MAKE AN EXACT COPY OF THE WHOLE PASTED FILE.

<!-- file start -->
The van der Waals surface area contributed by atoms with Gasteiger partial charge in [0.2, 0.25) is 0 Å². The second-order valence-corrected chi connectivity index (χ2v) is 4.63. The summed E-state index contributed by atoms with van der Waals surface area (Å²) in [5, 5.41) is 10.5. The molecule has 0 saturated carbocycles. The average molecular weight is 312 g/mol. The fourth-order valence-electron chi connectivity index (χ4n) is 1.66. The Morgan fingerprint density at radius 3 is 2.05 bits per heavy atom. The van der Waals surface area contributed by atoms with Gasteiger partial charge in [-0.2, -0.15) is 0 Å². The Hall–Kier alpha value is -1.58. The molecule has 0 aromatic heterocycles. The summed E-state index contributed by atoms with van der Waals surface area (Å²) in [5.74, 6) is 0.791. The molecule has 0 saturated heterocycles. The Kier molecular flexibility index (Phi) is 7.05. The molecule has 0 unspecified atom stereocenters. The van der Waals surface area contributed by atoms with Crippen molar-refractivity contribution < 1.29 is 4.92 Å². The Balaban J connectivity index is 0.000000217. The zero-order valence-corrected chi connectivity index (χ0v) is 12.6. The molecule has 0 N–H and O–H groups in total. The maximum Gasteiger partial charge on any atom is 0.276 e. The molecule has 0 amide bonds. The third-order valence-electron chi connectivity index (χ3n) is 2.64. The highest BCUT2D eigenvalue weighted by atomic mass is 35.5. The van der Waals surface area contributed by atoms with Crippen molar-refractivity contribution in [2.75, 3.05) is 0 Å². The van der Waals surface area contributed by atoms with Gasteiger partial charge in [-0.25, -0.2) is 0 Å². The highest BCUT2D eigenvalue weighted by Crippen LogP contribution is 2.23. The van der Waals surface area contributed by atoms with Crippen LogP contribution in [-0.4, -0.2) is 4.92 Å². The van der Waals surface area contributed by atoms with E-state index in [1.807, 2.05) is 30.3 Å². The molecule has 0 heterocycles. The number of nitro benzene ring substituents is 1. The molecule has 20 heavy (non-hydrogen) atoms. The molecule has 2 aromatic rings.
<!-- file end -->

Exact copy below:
The van der Waals surface area contributed by atoms with Gasteiger partial charge in [0.2, 0.25) is 0 Å². The second-order valence-corrected chi connectivity index (χ2v) is 4.63. The summed E-state index contributed by atoms with van der Waals surface area (Å²) in [5, 5.41) is 10.5. The molecule has 0 saturated carbocycles. The average molecular weight is 312 g/mol. The fourth-order valence-electron chi connectivity index (χ4n) is 1.66. The Morgan fingerprint density at radius 3 is 2.05 bits per heavy atom. The van der Waals surface area contributed by atoms with Gasteiger partial charge in [-0.2, -0.15) is 0 Å². The Hall–Kier alpha value is -1.58. The molecule has 0 aromatic heterocycles. The summed E-state index contributed by atoms with van der Waals surface area (Å²) in [5.74, 6) is 0.791. The molecule has 0 saturated heterocycles. The Kier molecular flexibility index (Phi) is 7.05. The molecule has 0 unspecified atom stereocenters. The van der Waals surface area contributed by atoms with Crippen molar-refractivity contribution < 1.29 is 4.92 Å². The Balaban J connectivity index is 0.000000217. The zero-order valence-corrected chi connectivity index (χ0v) is 12.6. The molecule has 0 N–H and O–H groups in total. The maximum Gasteiger partial charge on any atom is 0.276 e. The molecule has 0 amide bonds. The third-order valence-electron chi connectivity index (χ3n) is 2.64. The highest BCUT2D eigenvalue weighted by atomic mass is 35.5. The van der Waals surface area contributed by atoms with Crippen molar-refractivity contribution in [2.75, 3.05) is 0 Å². The van der Waals surface area contributed by atoms with Gasteiger partial charge in [-0.25, -0.2) is 0 Å². The highest BCUT2D eigenvalue weighted by Crippen LogP contribution is 2.23. The van der Waals surface area contributed by atoms with Crippen LogP contribution in [-0.4, -0.2) is 4.92 Å². The van der Waals surface area contributed by atoms with E-state index in [1.807, 2.05) is 30.3 Å². The molecule has 0 heterocycles. The number of nitro benzene ring substituents is 1. The molecule has 20 heavy (non-hydrogen) atoms. The molecule has 2 aromatic rings.